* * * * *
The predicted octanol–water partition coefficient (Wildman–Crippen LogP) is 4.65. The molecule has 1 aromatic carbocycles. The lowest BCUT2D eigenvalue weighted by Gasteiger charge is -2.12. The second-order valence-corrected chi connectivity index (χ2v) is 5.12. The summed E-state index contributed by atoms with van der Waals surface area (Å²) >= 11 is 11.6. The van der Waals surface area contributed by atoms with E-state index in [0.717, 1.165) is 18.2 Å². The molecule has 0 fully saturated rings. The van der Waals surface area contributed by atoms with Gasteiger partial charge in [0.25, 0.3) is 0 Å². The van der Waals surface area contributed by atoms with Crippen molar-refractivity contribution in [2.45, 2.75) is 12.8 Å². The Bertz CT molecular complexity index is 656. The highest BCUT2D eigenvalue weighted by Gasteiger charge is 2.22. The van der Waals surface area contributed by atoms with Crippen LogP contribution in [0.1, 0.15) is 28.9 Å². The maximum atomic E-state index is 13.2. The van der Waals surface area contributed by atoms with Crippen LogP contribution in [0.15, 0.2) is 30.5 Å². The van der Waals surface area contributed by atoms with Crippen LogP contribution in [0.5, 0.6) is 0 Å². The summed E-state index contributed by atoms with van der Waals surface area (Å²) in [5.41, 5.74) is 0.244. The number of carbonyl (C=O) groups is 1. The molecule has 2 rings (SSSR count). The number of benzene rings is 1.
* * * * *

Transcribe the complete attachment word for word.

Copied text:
The predicted octanol–water partition coefficient (Wildman–Crippen LogP) is 4.65. The molecule has 1 aromatic carbocycles. The lowest BCUT2D eigenvalue weighted by Gasteiger charge is -2.12. The second-order valence-corrected chi connectivity index (χ2v) is 5.12. The summed E-state index contributed by atoms with van der Waals surface area (Å²) >= 11 is 11.6. The van der Waals surface area contributed by atoms with E-state index in [0.717, 1.165) is 18.2 Å². The molecule has 0 fully saturated rings. The van der Waals surface area contributed by atoms with Gasteiger partial charge in [0.25, 0.3) is 0 Å². The van der Waals surface area contributed by atoms with Crippen molar-refractivity contribution in [2.45, 2.75) is 12.8 Å². The Bertz CT molecular complexity index is 656. The highest BCUT2D eigenvalue weighted by Gasteiger charge is 2.22. The van der Waals surface area contributed by atoms with Crippen LogP contribution in [0.1, 0.15) is 28.9 Å². The maximum atomic E-state index is 13.2. The van der Waals surface area contributed by atoms with Crippen LogP contribution in [0.15, 0.2) is 30.5 Å². The van der Waals surface area contributed by atoms with Crippen LogP contribution in [0.5, 0.6) is 0 Å². The summed E-state index contributed by atoms with van der Waals surface area (Å²) in [5.41, 5.74) is 0.244. The number of carbonyl (C=O) groups is 1. The molecule has 2 rings (SSSR count). The number of benzene rings is 1.